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Coach Speak: The DeVries Injury

Much print space and media time has been given to the lack of depth that the Lions have at Left Defensive End. This situation was made much more difficult by the loss of projected starter Jared DeVries for the season.

Why is this loss so important? Why does it matter who plays on what side?

Different defensive schemes and alignments use personnel differently (see Defensive Terminology, Part I and II).

Coach Marinelli , as has been well documented, had a general focus on lighter, quicker players at every defensive position, and was not necessarily concerned with who played which end spot, though his
preference was to have a faster, quicker player at right end. Coach Schwartz has made clear his desire for bigger, stronger players and has also made a clear delineation between left and right ends.

So what is the difference?

In Coach Schwartz and Coach Cunningham’s scheme, as is the case in most 4-3 defensive alignments that feature heavy use of “Over” and “Under” calls, requires two entirely different players to line up at defensive end.

The right end is general a pure pass rusher. Leaner, quicker, with excellent burst, these men are best suited to take on the opponents left tackle one-on-one and win with speed and agility. They are generally pass-first players. The left end is very different. As most offenses are right-handed, that is to say, tight-end heavy to their right, the left end has to be a significantly larger man, capable of setting the edge against the run and stoutly handling those mauling right tackles and their tight end help. They are generally run-first players. Looking at the Lions roster, these are the players who fit these descriptions:

Right End: Cliff Avril, Dewayne White, Jason Hunter, Ryan Kees,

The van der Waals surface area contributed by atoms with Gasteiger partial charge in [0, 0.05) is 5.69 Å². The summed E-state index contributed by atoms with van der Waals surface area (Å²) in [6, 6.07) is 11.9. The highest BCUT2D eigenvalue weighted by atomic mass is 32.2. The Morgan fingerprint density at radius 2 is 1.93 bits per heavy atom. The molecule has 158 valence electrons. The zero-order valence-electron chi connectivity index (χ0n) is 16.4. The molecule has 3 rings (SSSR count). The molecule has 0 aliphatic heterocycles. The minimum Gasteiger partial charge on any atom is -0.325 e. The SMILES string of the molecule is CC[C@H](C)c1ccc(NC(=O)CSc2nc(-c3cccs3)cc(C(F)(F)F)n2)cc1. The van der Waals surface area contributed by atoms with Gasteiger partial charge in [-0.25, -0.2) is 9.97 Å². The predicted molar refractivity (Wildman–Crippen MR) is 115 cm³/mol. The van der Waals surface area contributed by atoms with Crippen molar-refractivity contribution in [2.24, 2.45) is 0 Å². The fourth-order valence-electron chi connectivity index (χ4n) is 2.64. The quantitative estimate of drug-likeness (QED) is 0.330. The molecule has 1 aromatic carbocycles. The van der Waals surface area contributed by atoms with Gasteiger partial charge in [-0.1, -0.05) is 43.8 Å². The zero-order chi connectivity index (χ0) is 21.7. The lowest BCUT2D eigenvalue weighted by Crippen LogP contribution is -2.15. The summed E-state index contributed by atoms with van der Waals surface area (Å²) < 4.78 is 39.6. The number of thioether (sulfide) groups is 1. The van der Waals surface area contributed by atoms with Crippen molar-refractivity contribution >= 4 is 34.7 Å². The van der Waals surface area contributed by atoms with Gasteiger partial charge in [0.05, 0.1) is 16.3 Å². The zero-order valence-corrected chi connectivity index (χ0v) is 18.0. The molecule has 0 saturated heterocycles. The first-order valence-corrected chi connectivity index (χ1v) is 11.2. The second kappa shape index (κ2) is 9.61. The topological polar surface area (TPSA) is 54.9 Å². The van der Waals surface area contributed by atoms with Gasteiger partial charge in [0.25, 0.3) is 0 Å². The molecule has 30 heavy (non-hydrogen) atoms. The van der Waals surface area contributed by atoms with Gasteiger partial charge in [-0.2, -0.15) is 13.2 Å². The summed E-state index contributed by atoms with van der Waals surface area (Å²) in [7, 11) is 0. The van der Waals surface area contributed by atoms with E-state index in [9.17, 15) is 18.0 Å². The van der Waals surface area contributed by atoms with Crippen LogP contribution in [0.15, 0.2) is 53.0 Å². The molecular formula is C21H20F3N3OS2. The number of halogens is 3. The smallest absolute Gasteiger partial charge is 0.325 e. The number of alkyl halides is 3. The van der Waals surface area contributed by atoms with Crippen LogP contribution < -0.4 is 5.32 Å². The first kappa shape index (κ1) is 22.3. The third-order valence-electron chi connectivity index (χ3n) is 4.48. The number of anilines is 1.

Left End: Jared DeVries (Out), Ikaika Alama-Francis, Sean Conover, Andre Fluellen (DT)

When one considers this, the problem is laid clear: aside from DeVries, IAF is likely the only real option at left end, unless Fluellen is moved outside, which does not seem likely based upon camp reps. Alama-Francis is an impressive physical specimen, a full fifteen pounds heavier than last year, but still muscled in a lean way. At 290 pounds, he is more than heavy enough to stand up against the run, and has been getting a large number of reps at defensive tackle this season. Yet in his two years with the team, he has yet to show anything that would inspire confidence in his ability to contribute consistently.

Solutions?

If the season started tomorrow, Dewayne White would likely be moved to left end, leaving Cliff Avril to start on the right side. The reality of this lineup is that both players have areas of concern. Avril has yet to prove himself as an everyday player and questions about his ability to play the run remain. White was brought to Detroit because of his pass rush ability, and at a lean 270 pounds, he may not be big enough to stand up to the double teams. That was what Jared DeVries was best at, and that is what makes his loss so significant.

The rotation might have looked something like this:

Running downs- DeVries (LE), White (RE)
Neutral downs- DeVries (LE), Avril (RE)
Passing downs- White (LE), Avril (RE)
Nickel- Peterson (LE), Avril (RE)

Now it is more difficult to project such rotations. Coach Cunningham likes to rotate guys in and out on the edge, and his current depth will make that difficult. A possible result is a greater use of nickel alignments, but that will take the defensive strength of the team, it’s linebackers, out of their comfort zones.
Look, as a fan, I love Cliff Avril as much as the next guy. Why wouldn’t I? He looked like a difference maker last season and, for stretches, wrecked havoc in opposing backfields. The coach in me can’t help but see him differently. He was a rookie. He likely was not facing situations where teams game planned against him.

He was rotated in and out heavily, even though he was listed as a starter several times near the end of the season. In short, he was asked to do a lot less than he will be this year. I’m not saying he can’t be that every down guy that makes rotating guys in at left end much easier. I am saying, however, that it will be some time before we can even begin to get a picture of what he can bring.

Though it has long been rumored, look for the GM Martin Mayhew to cave in to Kevin Carter’s financial demands. Carter’s size and skill set fit the above descriptions perfectly, and would give Coach Schwartz and Coach Cunningham the flexibility that they desire.


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2 Responses to “Coach Speak: The DeVries Injury”

  1. Todd Tennis says:

    Great post – you said what I was thinking.

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